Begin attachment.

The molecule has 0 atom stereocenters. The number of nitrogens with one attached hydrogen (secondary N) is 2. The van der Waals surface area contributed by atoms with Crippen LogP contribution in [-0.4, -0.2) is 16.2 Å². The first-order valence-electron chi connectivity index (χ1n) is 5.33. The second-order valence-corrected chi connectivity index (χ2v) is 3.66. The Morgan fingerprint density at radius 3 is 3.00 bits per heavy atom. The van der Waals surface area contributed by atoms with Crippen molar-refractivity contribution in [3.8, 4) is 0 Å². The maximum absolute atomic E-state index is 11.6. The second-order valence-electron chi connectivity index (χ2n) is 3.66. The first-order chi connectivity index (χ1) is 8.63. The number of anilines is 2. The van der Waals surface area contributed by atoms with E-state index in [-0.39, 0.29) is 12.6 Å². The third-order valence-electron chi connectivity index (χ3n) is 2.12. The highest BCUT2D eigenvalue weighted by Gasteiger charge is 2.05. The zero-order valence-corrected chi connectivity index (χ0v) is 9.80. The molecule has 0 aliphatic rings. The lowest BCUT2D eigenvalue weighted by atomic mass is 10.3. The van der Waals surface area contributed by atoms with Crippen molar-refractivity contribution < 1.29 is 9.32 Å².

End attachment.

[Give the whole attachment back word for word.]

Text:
The molecule has 0 atom stereocenters. The number of nitrogens with one attached hydrogen (secondary N) is 2. The van der Waals surface area contributed by atoms with Crippen LogP contribution in [-0.4, -0.2) is 16.2 Å². The first-order valence-electron chi connectivity index (χ1n) is 5.33. The second-order valence-corrected chi connectivity index (χ2v) is 3.66. The Morgan fingerprint density at radius 3 is 3.00 bits per heavy atom. The van der Waals surface area contributed by atoms with Crippen molar-refractivity contribution in [3.8, 4) is 0 Å². The maximum absolute atomic E-state index is 11.6. The second-order valence-electron chi connectivity index (χ2n) is 3.66. The first-order chi connectivity index (χ1) is 8.63. The number of anilines is 2. The van der Waals surface area contributed by atoms with E-state index in [-0.39, 0.29) is 12.6 Å². The third-order valence-electron chi connectivity index (χ3n) is 2.12. The highest BCUT2D eigenvalue weighted by Gasteiger charge is 2.05. The zero-order valence-corrected chi connectivity index (χ0v) is 9.80. The molecule has 0 aliphatic rings. The lowest BCUT2D eigenvalue weighted by atomic mass is 10.3. The van der Waals surface area contributed by atoms with Crippen molar-refractivity contribution < 1.29 is 9.32 Å².